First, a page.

Boom time for Winelands rental market is also a steep learning curve

The Winelands rental market has grown in tandem with the escalating sales market and, while this boom is good news for investors who are enjoying healthy returns, the new buoyancy is also highlighting several challenges in the rental arena, especially for landlords who are not well-versed in the new regulations.

Rental properties like this furnished three-bedroom family home in Boschenmeer Golf and Country Estate are popular in the Winelands. The monthly rental is R25 000.

This is according to Genevieve Smith, regional rentals manager for Lew Geffen Sotheby’s International Realty in the Winelands, who says that two key factors have affected the local rental market, with a growing number of uninformed landlords finding themselves in legal and financial hot water.

“Although the Winelands still offers residents a tranquil country lifestyle, the towns have grown in recent years and they are no longer villages where residents all know each other and a casual verbal agreement between landlord and tenant is often all that was required.

“Additionally, the rental market has become more complex and is subject to more exacting regulations since the introduction of the Rental Housing Amendment Bill and the National Credit Amendment Act and its regulations, with consumers also being much more aware of their rights these days.”

Smith says that in spite of the new regulations, owning rental property can still be very rewarding for landlords who have reliable tenants; paying on time and taking care of the property.

“Investors can do very well in the Winelands as the dearth of available rental properties has driven up prices with returns often exceeding the national average and occasionally even reaching double digits.”

However, as the new laws play an enormous role in the rental arena, often favouring tenants, landlords who are unfamiliar with them can easily become embroiled in lengthy and costly battles, especially as eviction is no longer a simple matter of giving tenants a month’s notice.

“It can become very difficult, stressful and time-consuming to manage a property with a problem tenant and the days are long gone when eviction was the simple solution.

“The first and most crucial step in averting possible problems is the selection of a suitable tenant, and this is where the services of an experienced property manager with specialist knowledge is invaluable as they not only have a thorough understanding of all the applicable laws and regulations, they are also able to effectively screen all applicants.”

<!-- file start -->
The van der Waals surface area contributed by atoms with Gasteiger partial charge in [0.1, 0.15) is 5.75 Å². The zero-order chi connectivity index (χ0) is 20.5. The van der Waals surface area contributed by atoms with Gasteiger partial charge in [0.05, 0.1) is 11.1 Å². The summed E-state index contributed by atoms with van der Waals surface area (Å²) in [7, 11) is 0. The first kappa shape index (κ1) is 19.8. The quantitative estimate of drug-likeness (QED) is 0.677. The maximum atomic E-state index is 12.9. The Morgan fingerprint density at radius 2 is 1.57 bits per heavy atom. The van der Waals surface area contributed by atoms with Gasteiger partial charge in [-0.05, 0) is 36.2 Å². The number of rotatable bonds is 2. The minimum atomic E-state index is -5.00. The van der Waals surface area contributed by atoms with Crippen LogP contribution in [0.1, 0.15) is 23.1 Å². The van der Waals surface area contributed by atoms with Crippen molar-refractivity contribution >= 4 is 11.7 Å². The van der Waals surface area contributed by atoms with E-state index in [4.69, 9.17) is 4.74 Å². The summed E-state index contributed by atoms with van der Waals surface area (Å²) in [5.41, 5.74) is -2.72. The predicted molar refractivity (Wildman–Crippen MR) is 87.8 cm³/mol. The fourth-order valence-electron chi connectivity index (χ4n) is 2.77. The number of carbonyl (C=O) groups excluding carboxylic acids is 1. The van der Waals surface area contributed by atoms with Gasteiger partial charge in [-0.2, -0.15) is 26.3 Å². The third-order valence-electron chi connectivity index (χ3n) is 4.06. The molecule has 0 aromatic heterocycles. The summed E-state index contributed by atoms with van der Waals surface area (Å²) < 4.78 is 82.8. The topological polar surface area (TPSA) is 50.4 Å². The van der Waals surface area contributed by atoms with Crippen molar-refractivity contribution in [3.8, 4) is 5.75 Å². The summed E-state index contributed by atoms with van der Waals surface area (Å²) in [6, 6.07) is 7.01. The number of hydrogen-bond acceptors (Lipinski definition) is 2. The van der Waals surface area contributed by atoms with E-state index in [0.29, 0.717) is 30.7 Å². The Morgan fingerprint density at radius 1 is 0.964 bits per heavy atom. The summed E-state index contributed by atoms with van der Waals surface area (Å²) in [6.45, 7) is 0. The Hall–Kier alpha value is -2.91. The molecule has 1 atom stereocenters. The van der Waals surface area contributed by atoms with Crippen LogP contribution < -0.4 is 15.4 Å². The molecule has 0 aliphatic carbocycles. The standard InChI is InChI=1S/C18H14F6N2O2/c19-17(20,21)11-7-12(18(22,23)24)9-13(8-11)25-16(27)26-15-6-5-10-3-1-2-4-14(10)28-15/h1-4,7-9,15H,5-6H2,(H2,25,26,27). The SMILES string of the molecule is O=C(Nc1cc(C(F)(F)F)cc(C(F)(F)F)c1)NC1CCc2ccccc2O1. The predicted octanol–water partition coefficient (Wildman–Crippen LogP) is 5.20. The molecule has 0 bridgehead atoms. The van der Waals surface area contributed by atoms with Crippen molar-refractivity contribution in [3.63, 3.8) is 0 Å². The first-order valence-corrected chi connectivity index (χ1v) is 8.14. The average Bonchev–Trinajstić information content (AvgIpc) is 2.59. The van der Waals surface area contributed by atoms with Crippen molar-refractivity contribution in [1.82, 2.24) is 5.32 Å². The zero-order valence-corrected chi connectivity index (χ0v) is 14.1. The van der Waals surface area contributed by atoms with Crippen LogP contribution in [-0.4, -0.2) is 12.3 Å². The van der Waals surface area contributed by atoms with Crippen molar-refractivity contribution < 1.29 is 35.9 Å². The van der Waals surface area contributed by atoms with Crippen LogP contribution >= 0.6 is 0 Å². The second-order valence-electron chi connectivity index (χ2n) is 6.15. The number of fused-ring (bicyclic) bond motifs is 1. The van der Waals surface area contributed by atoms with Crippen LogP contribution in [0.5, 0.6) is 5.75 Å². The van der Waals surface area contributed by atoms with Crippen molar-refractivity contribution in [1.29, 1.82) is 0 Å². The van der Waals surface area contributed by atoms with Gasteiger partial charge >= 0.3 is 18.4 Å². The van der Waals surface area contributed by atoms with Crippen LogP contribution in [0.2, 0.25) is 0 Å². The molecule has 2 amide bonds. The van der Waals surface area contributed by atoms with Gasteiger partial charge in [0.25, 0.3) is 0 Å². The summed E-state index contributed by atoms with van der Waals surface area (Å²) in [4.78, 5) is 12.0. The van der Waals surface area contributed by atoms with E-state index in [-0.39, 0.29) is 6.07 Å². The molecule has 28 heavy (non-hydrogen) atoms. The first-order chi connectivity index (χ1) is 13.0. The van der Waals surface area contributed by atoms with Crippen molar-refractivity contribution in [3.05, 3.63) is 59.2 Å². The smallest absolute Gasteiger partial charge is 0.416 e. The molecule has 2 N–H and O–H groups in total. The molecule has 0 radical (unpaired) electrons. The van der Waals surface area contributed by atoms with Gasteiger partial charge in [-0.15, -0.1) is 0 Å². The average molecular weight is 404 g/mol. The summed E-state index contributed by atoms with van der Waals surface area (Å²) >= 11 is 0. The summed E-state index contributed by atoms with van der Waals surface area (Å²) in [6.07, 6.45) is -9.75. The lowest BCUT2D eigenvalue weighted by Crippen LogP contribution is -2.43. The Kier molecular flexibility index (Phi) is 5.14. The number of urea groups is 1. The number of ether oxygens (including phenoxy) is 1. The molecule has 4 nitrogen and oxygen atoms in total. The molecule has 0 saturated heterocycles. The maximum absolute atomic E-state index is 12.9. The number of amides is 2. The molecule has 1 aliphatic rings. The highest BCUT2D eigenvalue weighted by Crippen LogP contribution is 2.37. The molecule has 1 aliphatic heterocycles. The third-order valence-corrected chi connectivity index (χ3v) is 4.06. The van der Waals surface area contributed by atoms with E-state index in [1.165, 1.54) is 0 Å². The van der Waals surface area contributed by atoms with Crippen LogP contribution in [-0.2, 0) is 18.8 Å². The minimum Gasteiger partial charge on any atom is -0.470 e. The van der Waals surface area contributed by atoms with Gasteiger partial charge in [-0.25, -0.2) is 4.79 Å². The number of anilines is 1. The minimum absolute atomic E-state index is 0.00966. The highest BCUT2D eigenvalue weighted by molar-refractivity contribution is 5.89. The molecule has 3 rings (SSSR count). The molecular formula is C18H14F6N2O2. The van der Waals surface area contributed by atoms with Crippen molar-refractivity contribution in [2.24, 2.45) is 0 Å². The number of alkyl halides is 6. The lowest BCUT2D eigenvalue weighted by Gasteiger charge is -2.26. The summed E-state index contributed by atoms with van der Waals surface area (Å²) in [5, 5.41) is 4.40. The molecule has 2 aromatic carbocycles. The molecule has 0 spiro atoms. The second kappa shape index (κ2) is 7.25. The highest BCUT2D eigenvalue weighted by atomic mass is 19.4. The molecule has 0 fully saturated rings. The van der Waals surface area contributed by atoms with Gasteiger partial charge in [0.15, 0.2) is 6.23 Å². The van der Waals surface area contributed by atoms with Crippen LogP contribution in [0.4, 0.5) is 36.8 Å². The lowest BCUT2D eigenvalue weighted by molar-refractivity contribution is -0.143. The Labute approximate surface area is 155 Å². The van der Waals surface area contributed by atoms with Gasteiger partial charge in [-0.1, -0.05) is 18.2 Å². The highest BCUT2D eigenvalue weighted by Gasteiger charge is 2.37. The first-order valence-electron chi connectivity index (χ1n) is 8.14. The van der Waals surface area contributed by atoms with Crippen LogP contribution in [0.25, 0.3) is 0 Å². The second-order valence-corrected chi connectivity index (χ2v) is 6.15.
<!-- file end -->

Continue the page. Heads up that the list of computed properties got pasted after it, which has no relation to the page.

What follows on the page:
This process includes sourcing information that landlords usually don’t have access to, including a detailed credit check. The property manager will present the landlord with a comprehensive tenant assessment report detailing the tenant’s credit history and future ability to pay, results of reference checks and all relevant documentation in line with FICA requirements.

Smith says that in addition to this crucial step, property managers will also effectively manage property inspections, lease negotiations, lease renewals and terminations, rental collection, deposit management and assist the landlords’ attorney with the eviction process if necessary, which can often help the property owner avoid costly law suits.

Chris Cilliers, chief executive and principal for Lew Geffen Sotheby’s International Realty in the Winelands, says: “In addition to the main governing regulations, the rental laws also contain many other stipulations that can trip up landlords even after the tenant has departed.

“Many property owners are unaware that deposits must be placed in an interest-bearing account and, when the lease expires, if no amounts are due and owing to the landlord, the deposit must be refunded together with the accrued interest within seven days of the lease expiring.

“Furthermore, failure by the landlord to inspect the property in the presence of the tenant at the end of the lease is deemed to be an acknowledgement by the landlord that the dwelling is in a good and proper state of repair, and the landlord will have no further claim against the tenant who must then be refunded the full deposit plus interest.”

If any repairs are needed that are for the tenant’s account, they must be immediately carried out and the reduced deposit refunded within 14 days of completion, along with copies of receipts for the tenants as proof of costs incurred.

Cilliers says that in the long litany of new regulations that could easily be overlooked, two points potentially have considerable bearing on lessees and lessors.

“According to the Consumer Protection Act, lease agreements may only exist for 24 month, with a longer period permissible only if there is a demonstrable financial benefit to the tenant and the onus lies on the landlord to prove a demonstrable financial benefit.

“And, if the lease is signed by two Juristic Persons, (legal entities such as companies and corporations) then the agreement will fall outside the scope of the Consumer Protection Act.”

Lew Geffen, chairman of Lew Geffen Sotheby’s International Realty says: “The Payprop Rental index for the first quarter of 2016 has revealed that the Western Cape rental market remains strong in the face of the general market downturn, retuning to double digit growth last seen at the beginning of 2015.

“And with the continued influx of upcountry families moving to the Western Cape, many of whom are drawn to the country lifestyle of the Winelands, the current trend looks set to continue.

“A growing number of Capetonians are also moving to the Winelands, which is becoming especially popular with people working in Cape Town’s northern suburbs as the growing business node in that area means that the daily commute is a lot easier than travelling all the way into Cape Town in peak hour traffic.”

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